10 Oil and Gas companies to follow in 2021
What a year for Oil and Gas companies! The year 2020 has been unlike any other, with Covid-19 economic restrictions hitting oil demand hard and OPEC+ disagreements contributing to a plunge to an unbelivable negative Oil price. But the rollout of vaccines in the U.S. and Europe offers hope for a fresh start in the new year and a rebuild of the economy.
The question is whether the usual process of juniors exploring in the hope of being taken out by bigger fish will continue if BP, Shell and others do not have the same hunger for reserves as before. At the microcap level though, speculation will surely continue, but the question is whether retail investors can still dip a toe in oil and gas companies in the hope of multiplying their money or getting a healthy payout. We believe so, and are looking for a $55-$60 Oil price come the end of 2021.
As our New Year gets under way, there’s still plenty of uncertainty about what the next 12 months may hold for investors, but here at @TMsreach we look at 10 Companies that should be worth following over the next 12 months.
Companies covered include : #BLOE #ECHO #ECO #HTG #NTOG #PFC #PPC #PXEN #UJO #ZPHR
Block Energy (AIM:BLOE), the UK-based oil and gas production and development company focused on the country of Georgia, has had a quietly productive year, bookended by significant announcements
Block listed in 2018 with the intention of growing organically through the patient development of a cluster of assets near Georgia’s capital city Tbilisi, notably the West Rustavi field, which produced 50 Mbbls of light sweet crude during the Soviet era. The company’s premise was the bringing of contemporary drilling technology to Georgia to open up the field’s 38 MMbbls of 2C contingent resources of oil and 608 BCF of 2C contingent resources of gas.
Last year’s drilling campaign yielded disappointing results, with operational issues impacting two key wells, and a third failing to meet expectations. But an unexpectedly high gas-to-oil ratio offered tantalising indications of West Rustavi’s potential as a gas field, prompting Block to accelerate the company’s gas offtake strategy. An agreement was reached with a Georgian operator for the offtake of West Rustavi gas, and the infrastructure completed this autumn, with a view to serving Georgia’s strong energy market: the country relies on gas for 40pc of its total energy use and is keen to break its dependence on Russian gas.
Earlier this year Block secured a potentially transformative deal with Schlumberger to acquire licences formerly operated by the oil giant immediately adjacent to West Rustavi. The new fields increase Block’s acreage by more than 30 times, boost the company’s production by more than 200 bopd, and open a wealth of fresh opportunities: the assets include Block XIB, Georgia’s most productive block, and increase the company’s 2P reserves of oil and gas by 64 million boe, 2C contingent resources by 29 million boe, and prospective resources by 245 million boe. Block completed the acquisition in November, and completed a £5.28 million fundraise earlier this month for the exploration of its new assets and continued development of West Rustavi.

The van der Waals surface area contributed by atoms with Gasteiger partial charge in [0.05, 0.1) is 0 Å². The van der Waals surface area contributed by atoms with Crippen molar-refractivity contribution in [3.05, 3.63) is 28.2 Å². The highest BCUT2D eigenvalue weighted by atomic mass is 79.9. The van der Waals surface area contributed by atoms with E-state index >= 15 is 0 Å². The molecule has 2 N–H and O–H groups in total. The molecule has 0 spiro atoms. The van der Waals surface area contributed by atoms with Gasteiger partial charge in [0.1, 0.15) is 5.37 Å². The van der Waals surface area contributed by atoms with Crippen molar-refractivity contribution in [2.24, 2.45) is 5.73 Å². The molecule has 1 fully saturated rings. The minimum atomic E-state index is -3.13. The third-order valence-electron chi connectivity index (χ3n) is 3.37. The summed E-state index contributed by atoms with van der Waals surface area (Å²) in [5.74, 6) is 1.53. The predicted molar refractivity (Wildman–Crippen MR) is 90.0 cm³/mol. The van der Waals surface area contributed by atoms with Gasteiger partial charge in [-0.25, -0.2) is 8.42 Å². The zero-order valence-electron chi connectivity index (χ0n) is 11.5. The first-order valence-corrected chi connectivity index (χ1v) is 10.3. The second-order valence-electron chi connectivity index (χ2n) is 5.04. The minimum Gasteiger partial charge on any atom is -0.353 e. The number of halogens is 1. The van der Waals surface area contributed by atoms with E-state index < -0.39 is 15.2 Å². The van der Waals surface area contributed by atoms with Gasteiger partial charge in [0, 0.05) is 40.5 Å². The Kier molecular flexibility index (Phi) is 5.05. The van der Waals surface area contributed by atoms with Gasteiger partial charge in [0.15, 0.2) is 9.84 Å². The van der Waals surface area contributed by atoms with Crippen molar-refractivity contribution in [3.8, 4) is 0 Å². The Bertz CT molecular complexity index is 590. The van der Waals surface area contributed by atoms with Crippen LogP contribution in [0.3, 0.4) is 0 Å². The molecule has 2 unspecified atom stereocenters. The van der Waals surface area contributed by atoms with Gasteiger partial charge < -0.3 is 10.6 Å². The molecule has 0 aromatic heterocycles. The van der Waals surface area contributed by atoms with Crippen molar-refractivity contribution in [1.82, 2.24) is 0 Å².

After a rocky 2019 Block Energy has consolidated its presence in Georgia this year, and with funding secured for the development of its greatly expanded asset base – and a share price hovering around 3p – may well be one to look out for in 2021.
Echo Energy Plc (AIM:ECHO), a gas-focused exploration and production company with assets in southern Argentina, ended a tough 2020 with a series of strong operations and financial updates.
Echo has assembled a set of full-cycle assets carefully balanced between exploration and production on the bleak, beautiful tundra of Patagonia. The company holds a 19pc interest in the Tapi Aike exploratory licence, a cluster of gas discoveries left undeveloped since the 1970s. Echo has used legacy data and newly acquired 3D seismic to identify more than 40 leads across the field, which has gross unrisked prospective resources of 6.0 Tcf (Pmean). Plans have been outlined for the first exploration well.
Echo also has a 70pc interest in the Santa Cruz Sur licence, which has 12 producing oil and gas fields with 1P reserves of 4.3 MMboe, and 2P reserves of 13.7 MMboe. Both licences are served by robust existing infrastructure allowing the timely delivery of oil and gas to local, domestic and international export markets.
The pandemic had forced the shut-in of certain Santa Cruz wells, but an operational update earlier this month detailed their gradual path back to production. Operations elsewhere at Santa Cruz have continued without interruption through the year: average daily production (net to Echo’s 70pc interest) for the period from 1 January to 17 November 2020 was 1,990 boepd (including 10.3 MMscf of gas).
Finance has been a concern for Echo this year, with the company working hard to secure funds to continue its scheduled programme into 2021. Another announcement this month set out the terms of an agreement reached with lenders to conditionally restructure the company’s EUR 5.0m 8.0pc secured convertible debt facility, extending the maturity to April 2025, and thereby ‘releasing capital which can instead be invested directly into the business to accelerate growth projects or support future acquisitions.’ The same update also announced the successful completion of a fundraise to raise gross proceeds of £0.7m in early December to be applied to ‘a range of near term E&P growth projects within the existing portfolio designed to deliver production uplift which will serve as a platform for cash generation to underpin future growth’ and an additional £0.8m last week to add to the companies working capital resources and be applied towards a range of near term growth projects within the existing portfolio designed to deliver production uplift in response to improved market conditions.
Echo is an early mover in the relatively underexplored South American basin. With a share price that hasn’t moved much beyond 0.5p since oil shares plummeted in the spring, it’s one to follow should the company’s leads begin to show their promise.